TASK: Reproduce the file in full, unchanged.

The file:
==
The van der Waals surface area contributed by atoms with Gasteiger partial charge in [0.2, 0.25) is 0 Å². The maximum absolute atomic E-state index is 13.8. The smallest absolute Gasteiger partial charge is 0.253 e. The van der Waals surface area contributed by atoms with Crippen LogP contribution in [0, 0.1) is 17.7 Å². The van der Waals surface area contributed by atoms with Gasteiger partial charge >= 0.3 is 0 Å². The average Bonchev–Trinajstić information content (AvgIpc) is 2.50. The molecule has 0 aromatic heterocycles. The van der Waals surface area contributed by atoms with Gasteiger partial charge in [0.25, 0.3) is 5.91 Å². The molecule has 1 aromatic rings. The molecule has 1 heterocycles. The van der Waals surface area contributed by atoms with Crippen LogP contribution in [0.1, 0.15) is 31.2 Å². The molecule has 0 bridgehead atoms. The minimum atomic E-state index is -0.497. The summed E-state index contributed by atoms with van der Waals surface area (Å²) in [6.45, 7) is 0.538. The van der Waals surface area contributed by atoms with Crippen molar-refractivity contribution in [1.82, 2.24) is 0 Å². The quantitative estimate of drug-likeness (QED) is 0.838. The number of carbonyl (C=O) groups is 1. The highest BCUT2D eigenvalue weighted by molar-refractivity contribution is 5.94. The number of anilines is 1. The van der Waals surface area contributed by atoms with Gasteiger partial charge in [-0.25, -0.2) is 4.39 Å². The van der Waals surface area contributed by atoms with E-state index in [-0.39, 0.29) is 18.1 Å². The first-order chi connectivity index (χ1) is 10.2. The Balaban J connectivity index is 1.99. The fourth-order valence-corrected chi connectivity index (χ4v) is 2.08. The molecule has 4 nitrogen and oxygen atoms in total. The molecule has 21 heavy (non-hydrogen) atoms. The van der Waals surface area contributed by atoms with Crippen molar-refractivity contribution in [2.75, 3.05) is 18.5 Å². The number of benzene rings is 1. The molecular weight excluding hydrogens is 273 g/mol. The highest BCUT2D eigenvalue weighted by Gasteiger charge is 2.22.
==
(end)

The van der Waals surface area contributed by atoms with Gasteiger partial charge in [0.2, 0.25) is 0 Å². The maximum absolute atomic E-state index is 13.8. The smallest absolute Gasteiger partial charge is 0.253 e. The van der Waals surface area contributed by atoms with Crippen LogP contribution in [0, 0.1) is 17.7 Å². The van der Waals surface area contributed by atoms with Gasteiger partial charge >= 0.3 is 0 Å². The average Bonchev–Trinajstić information content (AvgIpc) is 2.50. The molecule has 0 aromatic heterocycles. The van der Waals surface area contributed by atoms with Gasteiger partial charge in [0.25, 0.3) is 5.91 Å². The molecule has 1 aromatic rings. The molecule has 1 heterocycles. The van der Waals surface area contributed by atoms with Crippen LogP contribution in [0.1, 0.15) is 31.2 Å². The molecule has 0 bridgehead atoms. The minimum atomic E-state index is -0.497. The summed E-state index contributed by atoms with van der Waals surface area (Å²) in [6.45, 7) is 0.538. The van der Waals surface area contributed by atoms with Crippen molar-refractivity contribution in [1.82, 2.24) is 0 Å². The quantitative estimate of drug-likeness (QED) is 0.838. The number of carbonyl (C=O) groups is 1. The highest BCUT2D eigenvalue weighted by molar-refractivity contribution is 5.94. The number of anilines is 1. The van der Waals surface area contributed by atoms with Gasteiger partial charge in [-0.25, -0.2) is 4.39 Å². The van der Waals surface area contributed by atoms with E-state index in [-0.39, 0.29) is 18.1 Å². The first-order chi connectivity index (χ1) is 10.2. The Balaban J connectivity index is 1.99. The fourth-order valence-corrected chi connectivity index (χ4v) is 2.08. The molecule has 4 nitrogen and oxygen atoms in total. The molecule has 21 heavy (non-hydrogen) atoms. The van der Waals surface area contributed by atoms with Crippen molar-refractivity contribution in [2.75, 3.05) is 18.5 Å². The number of benzene rings is 1. The molecular weight excluding hydrogens is 273 g/mol. The highest BCUT2D eigenvalue weighted by Gasteiger charge is 2.22.